COURTESY JAY ROBINSON / NATIONAL PARK SERVICE
Hawaii Volcanoes National Park workers Rick Ganigan, right, and Herbert Botelho put up warning signs after an existing crack next to Halemaumau Crater widened slightly during yesterday's earthquake near the summit of Kilauea Volcano. CLICK FOR LARGE
Earthquake hits Big Isle near the top of Kilauea
Little damage is reported in the 'moderate' shake
HILO » A moderately large earthquake that shook parts of the Big Island yesterday did little damage but left scientists wondering what to make of it.
At magnitude 4.7, it was largest in at least 50 years in the area where it occurred, just east of Kilauea's summit, the Hawaiian Volcano Observatory said.
But the shaking was still considered "moderate," and the island has experienced many stronger quakes in other areas.
An area south of the summit has been experiencing swarms of small quakes for two weeks, but this 9:13 a.m. quake hit an unrelated area a mile or two east of those swarms.
HILO » An unusual magnitude-4.7 earthquake near the summit of Kilauea Volcano yesterday was felt as far west as South Kohala on the other side of the island but did little damage. Weaker aftershocks followed.
In Hawaii Volcanoes National Park, part of the interior wall of Halemaumau Crater collapsed, existing cracks in the earth widened slightly and new ones formed, said park spokeswoman Mardie Lane.
At the Volcano Store, a few miles away, wine bottles on one shelf were knocked off, although no major damage resulted, said manager Ardis Onouye.
The quake, with a strength considered "moderate," was felt as far as 55 miles away on the other side of the island, the Hawaiian Volcano Observatory said. That was probably because the area around Waimea and Waikoloa contains a lot of deep soil that can magnify the effects of an earthquake, said observatory head Jim Kauahikaua.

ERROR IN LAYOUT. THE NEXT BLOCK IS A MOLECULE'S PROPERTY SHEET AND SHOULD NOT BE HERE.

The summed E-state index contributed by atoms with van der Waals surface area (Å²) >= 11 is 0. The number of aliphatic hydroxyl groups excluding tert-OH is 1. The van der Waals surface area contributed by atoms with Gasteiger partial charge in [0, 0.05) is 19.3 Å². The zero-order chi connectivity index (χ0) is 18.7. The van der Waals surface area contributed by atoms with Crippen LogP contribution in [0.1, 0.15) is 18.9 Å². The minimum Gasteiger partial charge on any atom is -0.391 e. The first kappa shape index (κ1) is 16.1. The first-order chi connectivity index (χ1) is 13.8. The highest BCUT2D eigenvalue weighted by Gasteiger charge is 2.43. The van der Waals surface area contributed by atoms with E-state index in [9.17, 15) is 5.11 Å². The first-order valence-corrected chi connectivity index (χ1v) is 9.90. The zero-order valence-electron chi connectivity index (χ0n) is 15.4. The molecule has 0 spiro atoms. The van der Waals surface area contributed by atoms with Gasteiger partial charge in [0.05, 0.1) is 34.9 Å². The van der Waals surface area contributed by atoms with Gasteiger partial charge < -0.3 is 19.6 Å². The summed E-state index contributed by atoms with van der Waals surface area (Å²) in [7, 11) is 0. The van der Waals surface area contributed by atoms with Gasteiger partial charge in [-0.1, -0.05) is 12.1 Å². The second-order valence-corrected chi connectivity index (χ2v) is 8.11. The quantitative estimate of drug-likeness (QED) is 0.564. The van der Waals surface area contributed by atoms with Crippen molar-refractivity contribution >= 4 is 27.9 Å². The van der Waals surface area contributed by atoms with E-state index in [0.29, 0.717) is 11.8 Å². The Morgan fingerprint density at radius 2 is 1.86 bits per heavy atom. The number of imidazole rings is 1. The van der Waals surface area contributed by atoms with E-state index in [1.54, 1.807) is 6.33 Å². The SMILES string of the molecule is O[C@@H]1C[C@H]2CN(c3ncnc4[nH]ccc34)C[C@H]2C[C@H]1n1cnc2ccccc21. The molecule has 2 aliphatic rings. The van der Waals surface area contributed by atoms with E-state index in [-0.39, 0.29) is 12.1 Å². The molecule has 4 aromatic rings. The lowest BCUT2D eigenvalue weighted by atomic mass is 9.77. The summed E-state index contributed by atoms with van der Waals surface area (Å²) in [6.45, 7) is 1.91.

The main quake took place on Kilauea's upper east rift near the extinct Puhimau Crater, about a mile southeast of Crater Rim Drive, which circles Kilauea's 3-mile-wide caldera. It was centered a little more than a mile deep, considered shallow.
Since 1998 a few shallow quakes with a magnitude greater than 4 have taken place in the area, but this was the largest in the area in at least 50 years, the observatory said.
In other areas, much stronger quakes have taken place, such as the 7.2 earthquake along the Puna Coast in 1975 and the 6.7 quake off the Kona Coast on Oct. 15.
Kauahikaua said the location and strength yesterday surprised him, and the observatory staff did not have an immediate explanation.
Such moderately large quakes usually occur more directly south of Kilauea's caldera, where they indicate the whole south side of Kilauea is sporadically slipping toward the sea.
The observatory said yesterday's quake at 9:13 a.m. was apparently part of swarms of smaller quakes that have been taking place a mile or two to the west since May 12. A 4.1-magnitude aftershock took place at 9:33 a.m. about a mile east of the first quake.
The observatory has linked the previous swarms to magma rising from deep in the earth and filling a so-called storage area underneath the summit of Kilauea. Most of the magma gets squeezed down the east rift and erupts in the area of Puu Oo, but more and more has been retained under the summit area, Kauahikaua said.
The entire summit has been inflating for several years, but the process accelerated in 2006. It slowed toward the end of the year, then picked up again this year, he said.
Despite all of that, the additional magma under the summit has been "minimal," the observatory has said.
Hawaii County Civil Defense said it received about 15 phone calls about the quake but that no one reported damage.